In June, the military alliance experimented with unmanned submarines near the island of Bornholm
NATO conducted exercises with deep-sea equipment in the area where gas leaks in the Nord Stream 1 and 2 pipelines were discovered this week, Russian Foreign Ministry spokeswoman Maria Zakharova said on Thursday. She added that the entire Baltic Sea is “packed” with the bloc’s military infrastructure.
Speaking at a regular press briefing on Thursday, Zakharova dismissed all accusations that Russia was behind the incident. “Can I ask you a question? When exactly did Russia decide to stop supplying energy to Europe?” she asked.
Zakharova said that NATO was engaged in military activities near the site where the leaks were found, noting that it could have been an interesting “opportunity” for the bloc.
“So, maybe the NATO bases never conducted exercises there, while American soldiers have never been stationed on the territory of neighboring countries?” she joked, adding that this summer “in the area of Bornholm, Denmark, NATO conducted exercises that used deep-sea equipment”.
Zakharova was apparently referring to Exercise Baltic Operations (BALTOPS) 22 in the Baltic Sea, which took place in June 2022 and were intended to demonstrate the military bloc’s “mine-hunting capabilities,” according to the US Navy statement at the time. In particular, they tried to experiment with unmanned underwater vehicles (UUVs) by placing them off the coast of Bornholm.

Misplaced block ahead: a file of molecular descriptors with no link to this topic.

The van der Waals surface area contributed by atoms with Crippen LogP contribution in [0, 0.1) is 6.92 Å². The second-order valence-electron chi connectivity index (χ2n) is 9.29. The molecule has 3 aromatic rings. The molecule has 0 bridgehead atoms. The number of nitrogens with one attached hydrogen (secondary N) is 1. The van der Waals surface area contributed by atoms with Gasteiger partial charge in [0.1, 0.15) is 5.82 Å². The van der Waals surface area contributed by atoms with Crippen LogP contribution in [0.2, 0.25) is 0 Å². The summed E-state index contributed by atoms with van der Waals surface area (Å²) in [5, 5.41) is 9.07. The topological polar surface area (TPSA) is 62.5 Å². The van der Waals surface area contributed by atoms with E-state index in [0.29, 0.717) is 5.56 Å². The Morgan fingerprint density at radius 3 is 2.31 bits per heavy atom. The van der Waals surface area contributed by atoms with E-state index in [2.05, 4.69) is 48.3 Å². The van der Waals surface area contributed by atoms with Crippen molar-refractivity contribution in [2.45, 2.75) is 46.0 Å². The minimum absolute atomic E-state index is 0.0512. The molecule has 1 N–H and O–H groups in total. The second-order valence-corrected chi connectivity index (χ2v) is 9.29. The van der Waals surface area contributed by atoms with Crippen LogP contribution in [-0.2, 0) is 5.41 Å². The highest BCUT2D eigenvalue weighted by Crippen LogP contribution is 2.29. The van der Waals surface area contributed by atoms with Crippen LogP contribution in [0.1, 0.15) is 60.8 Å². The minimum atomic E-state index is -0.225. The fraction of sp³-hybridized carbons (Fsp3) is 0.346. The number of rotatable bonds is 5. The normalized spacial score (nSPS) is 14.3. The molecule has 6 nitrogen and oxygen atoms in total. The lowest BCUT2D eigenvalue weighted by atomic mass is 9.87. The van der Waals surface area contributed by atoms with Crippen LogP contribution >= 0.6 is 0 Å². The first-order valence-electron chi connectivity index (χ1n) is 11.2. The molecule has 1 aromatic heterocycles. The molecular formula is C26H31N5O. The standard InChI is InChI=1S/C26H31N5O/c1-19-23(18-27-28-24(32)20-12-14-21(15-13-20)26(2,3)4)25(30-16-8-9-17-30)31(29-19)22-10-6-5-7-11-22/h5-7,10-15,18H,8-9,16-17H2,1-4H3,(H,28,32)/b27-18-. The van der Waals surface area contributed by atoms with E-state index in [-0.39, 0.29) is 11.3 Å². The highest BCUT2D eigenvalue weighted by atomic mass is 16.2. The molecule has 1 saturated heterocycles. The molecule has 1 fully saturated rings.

Zakharova called on Washington to give “an explanation” and “recognize” the truth, saying the US had left that job to Poland’s former foreign minister, Radoslaw Sikorski, who previously “thanked” the US for destroying the pipeline.
Nato said on Thursday that the pipelines were damaged in what appeared to be “deliberate, reckless and irresponsible acts of sabotage”, and vowed to meet any attack on its critical infrastructure “with a united and decisive response”.
Meanwhile, Kremlin spokesman Dmitry Peskov described the Nord Stream leaks as a likely “terrorist act” that was unlikely to have been possible “without the involvement of any state power.”
On Monday, Denmark reported leaks from the pipelines after the operator reported a loss of pressure on both Nord Stream 1 and 2. Danish and Swedish authorities later said there had been a series of underwater explosions near Bornholm. A total of four gas leaks have been discovered in the Nord Stream system.